Architecturally and bureaucratically they’ll concede that you have a point but, in many respects, the nation is increasingly influenced by the West.

Back on Khreshchatyk Street, for example, freedom of expression is alive and well. Supporters of jailed former prime minister Yuliya Tymoshenko set up a camp in 2011 and protesters representing each region of Ukraine take it in turns to occupy a collection of tents.

Police have attempted to clear the activists a number of times but after a national outcry, politicians have backed down and the settlement remains.

Exploring further afield is a breeze as the metro system is clean, user-friendly and even has its own claim to fame.

Arsenalna is the world’s deepest underground station. The escalators disappear into infinity and there’s enough time to scribble out a postcard or two during your journey to the centre of the Earth.

On the surprisingly chilly platform I ask an attendant in a heavy fur-lined coat where all the English signs have gone and receive a shiver and a shake of the head. A colleague explains in hesitant sentences that they were taken down as soon as the football tournament finished.

“No point making things too easy for you tourists,” he might have added.

I’m having a Cyrillic meltdown and simple tasks are proving complicated. A trip to the seaside is almost abandoned until a taxi driver blessed with telepathic powers realises I need the Odessa ticket counter at the Kiev bus station.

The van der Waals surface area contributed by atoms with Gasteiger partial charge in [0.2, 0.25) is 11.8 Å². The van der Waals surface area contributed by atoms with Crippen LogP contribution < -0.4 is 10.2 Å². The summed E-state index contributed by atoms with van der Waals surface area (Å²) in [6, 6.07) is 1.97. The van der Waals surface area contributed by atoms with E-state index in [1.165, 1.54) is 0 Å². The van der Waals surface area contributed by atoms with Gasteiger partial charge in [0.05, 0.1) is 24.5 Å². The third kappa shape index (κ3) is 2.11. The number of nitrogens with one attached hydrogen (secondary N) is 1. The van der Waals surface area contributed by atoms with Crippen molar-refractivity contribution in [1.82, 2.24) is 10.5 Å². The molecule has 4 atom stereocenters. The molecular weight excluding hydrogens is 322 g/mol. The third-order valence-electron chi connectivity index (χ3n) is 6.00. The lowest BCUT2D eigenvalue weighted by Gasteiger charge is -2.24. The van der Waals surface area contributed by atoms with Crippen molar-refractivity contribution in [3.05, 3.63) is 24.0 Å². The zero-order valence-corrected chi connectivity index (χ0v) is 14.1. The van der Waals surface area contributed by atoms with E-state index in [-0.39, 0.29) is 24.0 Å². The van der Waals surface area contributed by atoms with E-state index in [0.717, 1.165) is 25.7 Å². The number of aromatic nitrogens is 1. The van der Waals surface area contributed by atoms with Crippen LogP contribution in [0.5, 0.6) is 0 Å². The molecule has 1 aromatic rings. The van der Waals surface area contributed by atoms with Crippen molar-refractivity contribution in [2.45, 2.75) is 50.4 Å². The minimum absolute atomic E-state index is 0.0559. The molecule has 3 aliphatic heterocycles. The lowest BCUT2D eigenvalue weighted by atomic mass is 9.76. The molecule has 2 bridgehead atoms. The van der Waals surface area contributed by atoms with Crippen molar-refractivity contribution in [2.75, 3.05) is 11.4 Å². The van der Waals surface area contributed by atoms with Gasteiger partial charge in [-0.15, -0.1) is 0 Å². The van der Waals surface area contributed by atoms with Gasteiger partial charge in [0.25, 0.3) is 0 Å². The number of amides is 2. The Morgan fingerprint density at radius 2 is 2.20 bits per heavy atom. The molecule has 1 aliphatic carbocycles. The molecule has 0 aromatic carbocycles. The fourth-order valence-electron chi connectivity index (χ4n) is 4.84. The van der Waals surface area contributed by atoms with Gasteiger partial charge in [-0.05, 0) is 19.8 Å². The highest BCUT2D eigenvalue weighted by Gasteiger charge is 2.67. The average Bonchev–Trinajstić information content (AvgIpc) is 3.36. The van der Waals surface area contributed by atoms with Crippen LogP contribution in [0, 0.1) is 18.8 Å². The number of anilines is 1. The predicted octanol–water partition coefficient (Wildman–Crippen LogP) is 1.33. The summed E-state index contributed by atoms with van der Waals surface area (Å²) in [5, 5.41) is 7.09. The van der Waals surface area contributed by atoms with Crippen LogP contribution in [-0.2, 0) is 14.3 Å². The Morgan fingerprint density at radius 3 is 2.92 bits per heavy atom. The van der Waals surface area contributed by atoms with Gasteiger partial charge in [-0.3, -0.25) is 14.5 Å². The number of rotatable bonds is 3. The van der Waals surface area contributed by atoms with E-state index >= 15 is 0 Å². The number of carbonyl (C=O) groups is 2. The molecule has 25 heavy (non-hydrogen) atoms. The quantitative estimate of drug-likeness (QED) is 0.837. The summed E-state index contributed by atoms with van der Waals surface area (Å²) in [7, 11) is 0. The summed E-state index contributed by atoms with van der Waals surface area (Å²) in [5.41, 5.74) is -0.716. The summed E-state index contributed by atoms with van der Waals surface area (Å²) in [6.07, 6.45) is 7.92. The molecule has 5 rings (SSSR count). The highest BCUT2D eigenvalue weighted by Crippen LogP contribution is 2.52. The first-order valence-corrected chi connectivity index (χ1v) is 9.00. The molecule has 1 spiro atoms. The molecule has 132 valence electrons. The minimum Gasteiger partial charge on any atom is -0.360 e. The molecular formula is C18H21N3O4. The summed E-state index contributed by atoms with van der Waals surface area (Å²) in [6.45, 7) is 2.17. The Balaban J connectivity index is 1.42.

The Pearl of the Black Sea turns out to be more tourist-friendly than Kiev and has long been a favoured destination for relaxing Russians, who feel very much at home here. Many of Odessa’s pastel-coloured buildings date from the founding of the city by Empress Catherine the Great in the late 18th century. Holidaymakers sautéing on the beaches and stars performing at the Opera and Ballet Theatre are more likely to speak Russian than Ukrainian. I’ve also been warned that run-ins with the police have a sinister Soviet twist.

“Get caught running a red light and a traffic cop will accept a ‘gift’ of 80 hryvnia [HK$75],” the Ukrainian-American owner of my guest house says. “Argue or refuse to pay and you’ll find yourself in court, where it’ll cost 400 hryvnia or more. We all know exactly how much to offer, depending on the law we break. No one wants to end up in front of a judge.”

I take a taxi into town, gesturing frantically at my driver to slow down in case he hasn’t memorised the sliding scale of fees for speeding. He nods and immediately accelerates towards the Potemkin Stairs, immortalised in film (Battleship Potemkin; 1925) and the starting point for any sightseeing tour of the city.

Odessa boasts a plethora of parks and palaces; opera theatres and outdoor cafes. Balalaika-playing buskers provide a plaintive soundtrack as you stroll along treelined Primorsky Boulevard.

No one is playing the bagpipes though. Perhaps the fine is too high.

 

Getting there: Qatar Airways (www.qatarairways.com) flies daily from Hong Kong to Doha, and from there to Kiev. There are flights and buses (six hours) between Kiev and Odessa.